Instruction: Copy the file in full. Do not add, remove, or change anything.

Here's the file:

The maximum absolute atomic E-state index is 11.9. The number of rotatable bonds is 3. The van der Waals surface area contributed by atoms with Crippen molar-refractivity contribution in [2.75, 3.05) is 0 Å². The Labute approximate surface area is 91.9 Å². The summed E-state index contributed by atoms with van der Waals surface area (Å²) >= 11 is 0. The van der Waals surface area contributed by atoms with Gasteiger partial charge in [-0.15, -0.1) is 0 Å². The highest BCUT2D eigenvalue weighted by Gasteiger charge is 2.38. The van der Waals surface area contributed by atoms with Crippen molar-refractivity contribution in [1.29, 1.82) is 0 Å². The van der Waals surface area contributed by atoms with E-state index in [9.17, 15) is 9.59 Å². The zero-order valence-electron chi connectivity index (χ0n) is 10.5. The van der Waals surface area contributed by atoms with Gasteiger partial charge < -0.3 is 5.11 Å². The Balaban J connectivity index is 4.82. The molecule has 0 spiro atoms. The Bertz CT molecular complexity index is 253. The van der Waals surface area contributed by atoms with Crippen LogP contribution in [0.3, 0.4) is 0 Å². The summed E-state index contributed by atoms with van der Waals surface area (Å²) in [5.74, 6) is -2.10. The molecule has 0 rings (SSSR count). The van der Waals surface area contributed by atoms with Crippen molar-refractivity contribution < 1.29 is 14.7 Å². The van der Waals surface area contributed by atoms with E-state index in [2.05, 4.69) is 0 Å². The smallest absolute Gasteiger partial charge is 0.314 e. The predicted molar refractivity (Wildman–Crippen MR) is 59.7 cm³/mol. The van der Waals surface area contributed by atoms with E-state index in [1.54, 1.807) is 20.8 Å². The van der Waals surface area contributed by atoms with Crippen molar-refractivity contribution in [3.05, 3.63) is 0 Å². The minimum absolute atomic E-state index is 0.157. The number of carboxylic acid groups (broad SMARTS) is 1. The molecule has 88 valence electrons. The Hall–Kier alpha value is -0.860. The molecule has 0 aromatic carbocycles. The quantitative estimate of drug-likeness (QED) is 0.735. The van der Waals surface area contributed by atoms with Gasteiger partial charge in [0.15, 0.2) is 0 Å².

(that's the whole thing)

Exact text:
The maximum absolute atomic E-state index is 11.9. The number of rotatable bonds is 3. The van der Waals surface area contributed by atoms with Crippen molar-refractivity contribution in [2.75, 3.05) is 0 Å². The Labute approximate surface area is 91.9 Å². The summed E-state index contributed by atoms with van der Waals surface area (Å²) >= 11 is 0. The van der Waals surface area contributed by atoms with Gasteiger partial charge in [-0.15, -0.1) is 0 Å². The highest BCUT2D eigenvalue weighted by Gasteiger charge is 2.38. The van der Waals surface area contributed by atoms with Crippen molar-refractivity contribution in [1.29, 1.82) is 0 Å². The van der Waals surface area contributed by atoms with E-state index in [9.17, 15) is 9.59 Å². The zero-order valence-electron chi connectivity index (χ0n) is 10.5. The van der Waals surface area contributed by atoms with Gasteiger partial charge < -0.3 is 5.11 Å². The Balaban J connectivity index is 4.82. The molecule has 0 spiro atoms. The Bertz CT molecular complexity index is 253. The van der Waals surface area contributed by atoms with Crippen LogP contribution in [0.3, 0.4) is 0 Å². The summed E-state index contributed by atoms with van der Waals surface area (Å²) in [5.74, 6) is -2.10. The molecule has 0 rings (SSSR count). The van der Waals surface area contributed by atoms with Crippen molar-refractivity contribution < 1.29 is 14.7 Å². The van der Waals surface area contributed by atoms with E-state index in [2.05, 4.69) is 0 Å². The smallest absolute Gasteiger partial charge is 0.314 e. The predicted molar refractivity (Wildman–Crippen MR) is 59.7 cm³/mol. The van der Waals surface area contributed by atoms with E-state index in [1.54, 1.807) is 20.8 Å². The van der Waals surface area contributed by atoms with Crippen molar-refractivity contribution in [3.05, 3.63) is 0 Å². The minimum absolute atomic E-state index is 0.157. The number of carboxylic acid groups (broad SMARTS) is 1. The molecule has 88 valence electrons. The Hall–Kier alpha value is -0.860. The molecule has 0 aromatic carbocycles. The quantitative estimate of drug-likeness (QED) is 0.735. The van der Waals surface area contributed by atoms with Gasteiger partial charge in [0.15, 0.2) is 0 Å².